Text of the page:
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[OP-ED]: El gran debate de Trump sobre el crecimiento económico

 08/15/2017 - 10:01
No hay suficiente dinero para satisfacer todas nuestras demandas, incluso a tasas más altas de crecimiento económico. Habrá conflictos entre gastos privados y gubernamentales; entre gastos nacionales y locales; entre gastos de salud y gastos de no-salud; y entre gastos dedicados a los ancianos versus los jóvenes. El presente es polémico; el futuro quizás sea peor.

La discusión entre el gobierno de Trump y sus críticos sobre una tasa de crecimiento económico sostenible suscita profundas preguntas sobre el futuro de Estados Unidos. ¿Ingresamos en un período prolongado de crecimiento económico lento? Si es así, ¿cómo altera eso la sociedad y la política? ¿O acaso las medidas “correctas” elevarán el crecimiento económico a niveles del pasado?

[OP-ED]: Trump’s great growth debate

 08/09/2017 - 08:58
There isn’t enough money to satisfy all our demands, even at higher rates of economic growth. There will be conflicts between private and governmental spending; between national and local spending; between health spending and non-health spending; and between spending on the old versus the young. The present is contentious; the future may be worse.

The argument between the Trump administration and its critics over a sustainable rate of economic growth raises profound questions about America’s future. Have we entered a prolonged period of slow growth? If so, how does that alter society and politics? Or will the “right” policies raise growth to past levels? 

If you haven’t paid attention, here’s a brief overview of the debate.

[OP-ED]: Does ‘executive function’ play a role in how likely police officers are to use deadly force?

 07/13/2017 - 11:13
Study of the Philadelphia police was unique because of its access to such a deep trove of information on officers, as most departments do not make such data available. File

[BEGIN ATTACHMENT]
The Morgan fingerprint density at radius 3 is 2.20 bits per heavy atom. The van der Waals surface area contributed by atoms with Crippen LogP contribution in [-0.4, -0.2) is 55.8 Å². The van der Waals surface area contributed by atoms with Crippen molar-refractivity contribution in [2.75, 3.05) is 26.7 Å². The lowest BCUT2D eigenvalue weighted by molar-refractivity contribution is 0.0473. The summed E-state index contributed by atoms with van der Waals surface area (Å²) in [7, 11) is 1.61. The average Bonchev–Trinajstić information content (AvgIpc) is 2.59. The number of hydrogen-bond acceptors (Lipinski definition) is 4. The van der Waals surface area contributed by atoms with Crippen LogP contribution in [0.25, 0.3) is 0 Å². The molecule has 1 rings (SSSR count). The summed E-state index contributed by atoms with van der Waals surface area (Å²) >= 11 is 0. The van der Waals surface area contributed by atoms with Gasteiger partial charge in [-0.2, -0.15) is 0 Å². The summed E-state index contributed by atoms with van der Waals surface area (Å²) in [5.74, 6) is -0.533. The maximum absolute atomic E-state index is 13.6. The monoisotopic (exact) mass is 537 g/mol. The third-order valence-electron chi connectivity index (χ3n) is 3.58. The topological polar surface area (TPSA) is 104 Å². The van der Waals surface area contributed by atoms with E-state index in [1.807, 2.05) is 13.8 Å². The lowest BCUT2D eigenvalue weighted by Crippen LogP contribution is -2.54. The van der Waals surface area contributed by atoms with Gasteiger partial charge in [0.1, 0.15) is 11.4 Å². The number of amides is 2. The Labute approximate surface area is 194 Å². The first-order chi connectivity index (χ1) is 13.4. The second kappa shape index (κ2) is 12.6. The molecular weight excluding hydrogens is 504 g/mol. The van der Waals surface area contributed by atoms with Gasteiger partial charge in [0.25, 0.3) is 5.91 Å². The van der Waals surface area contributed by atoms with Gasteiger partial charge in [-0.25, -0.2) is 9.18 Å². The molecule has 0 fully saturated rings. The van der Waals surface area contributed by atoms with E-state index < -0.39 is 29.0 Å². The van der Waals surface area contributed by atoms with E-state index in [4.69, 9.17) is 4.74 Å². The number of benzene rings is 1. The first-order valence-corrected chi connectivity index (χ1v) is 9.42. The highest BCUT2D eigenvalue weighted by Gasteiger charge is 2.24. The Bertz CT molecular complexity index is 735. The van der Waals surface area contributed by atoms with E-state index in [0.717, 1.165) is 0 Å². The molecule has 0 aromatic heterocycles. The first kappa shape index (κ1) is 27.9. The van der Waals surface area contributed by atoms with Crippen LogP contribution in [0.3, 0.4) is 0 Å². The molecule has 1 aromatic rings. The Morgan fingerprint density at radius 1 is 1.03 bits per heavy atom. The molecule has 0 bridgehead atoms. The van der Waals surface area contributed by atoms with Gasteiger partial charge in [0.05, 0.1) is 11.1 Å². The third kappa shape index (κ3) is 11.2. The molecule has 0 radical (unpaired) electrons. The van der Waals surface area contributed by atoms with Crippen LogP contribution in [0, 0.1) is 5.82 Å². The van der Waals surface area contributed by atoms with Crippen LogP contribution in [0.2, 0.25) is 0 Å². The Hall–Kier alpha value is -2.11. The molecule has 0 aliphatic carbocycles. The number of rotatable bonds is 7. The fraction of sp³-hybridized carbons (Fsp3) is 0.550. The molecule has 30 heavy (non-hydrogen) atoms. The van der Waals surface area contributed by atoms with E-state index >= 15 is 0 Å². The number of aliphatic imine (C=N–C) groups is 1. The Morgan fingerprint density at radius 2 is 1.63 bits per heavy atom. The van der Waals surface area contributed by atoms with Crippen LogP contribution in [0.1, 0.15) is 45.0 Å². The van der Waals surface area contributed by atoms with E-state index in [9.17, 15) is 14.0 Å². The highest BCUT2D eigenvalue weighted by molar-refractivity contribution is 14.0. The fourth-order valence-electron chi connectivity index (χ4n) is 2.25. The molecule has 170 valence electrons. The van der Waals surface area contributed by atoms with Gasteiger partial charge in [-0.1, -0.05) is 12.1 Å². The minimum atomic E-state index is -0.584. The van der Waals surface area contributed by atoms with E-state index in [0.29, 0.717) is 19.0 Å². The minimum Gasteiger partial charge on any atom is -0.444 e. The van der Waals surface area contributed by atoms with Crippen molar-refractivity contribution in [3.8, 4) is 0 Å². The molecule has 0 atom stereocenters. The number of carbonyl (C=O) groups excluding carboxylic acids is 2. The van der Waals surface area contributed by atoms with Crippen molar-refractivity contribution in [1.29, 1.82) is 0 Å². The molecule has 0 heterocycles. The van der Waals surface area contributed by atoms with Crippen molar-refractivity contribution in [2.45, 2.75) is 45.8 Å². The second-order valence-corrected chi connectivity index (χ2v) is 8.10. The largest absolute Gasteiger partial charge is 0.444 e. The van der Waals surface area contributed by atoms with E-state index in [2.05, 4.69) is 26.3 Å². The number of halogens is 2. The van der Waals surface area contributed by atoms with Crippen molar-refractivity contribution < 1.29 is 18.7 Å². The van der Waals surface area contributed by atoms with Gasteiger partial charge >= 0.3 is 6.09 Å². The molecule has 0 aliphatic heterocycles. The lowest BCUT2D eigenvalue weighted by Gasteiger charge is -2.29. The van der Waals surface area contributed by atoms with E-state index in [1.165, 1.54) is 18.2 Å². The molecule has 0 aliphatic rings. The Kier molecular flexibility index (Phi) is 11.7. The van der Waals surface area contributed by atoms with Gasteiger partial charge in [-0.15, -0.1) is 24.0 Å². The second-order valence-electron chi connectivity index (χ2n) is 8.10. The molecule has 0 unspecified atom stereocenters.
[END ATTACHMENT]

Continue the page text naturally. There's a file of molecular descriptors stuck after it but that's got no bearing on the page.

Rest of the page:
The concept of “executive function” was popularized by social science research showing that young children who can control their impulses, pay attention, remember details, manage their time and plan are more likely to be successful in school.

[OP-ED]: Rather than heading to the silver screen, take a moment this summer to look inward

 06/16/2017 - 12:30
Try Michael Sandel’s “Justice: What’s the Right Thing To Do?,” which covers a wide range of thought provoking questions about civic life and describes the philosophical foundations for competing impulses. (The wonderful 12-hour Harvard lecture series is available to view on YouTube, as well.)

 Last week, I packed my husband and two sons off to enjoy their much-anticipated viewing of the new superhero movie “Wonder Woman.”

I used to partake in such outings to the summer action blockbuster, but by the time “Wonder Woman” came out, I was already sick and tired of being browbeaten by countless feminine-power “hot takes” and “think pieces,” plus the inevitable reports of outrage.

Trump Vs. Comey: Imprudence or conspiracy?

 05/17/2017 - 14:25
The House Intelligence Committee on May 16, 2017, requested the Federal Bureau of Investigation (FBI) all documents that its former director James Comey elaborated on his talks with President Donald Trump. This request comes after The New York Times revealed the existence of documents produced by Comey in order to document his conversations with Trump. EFE / Michael Reynolds / Shawn Thew.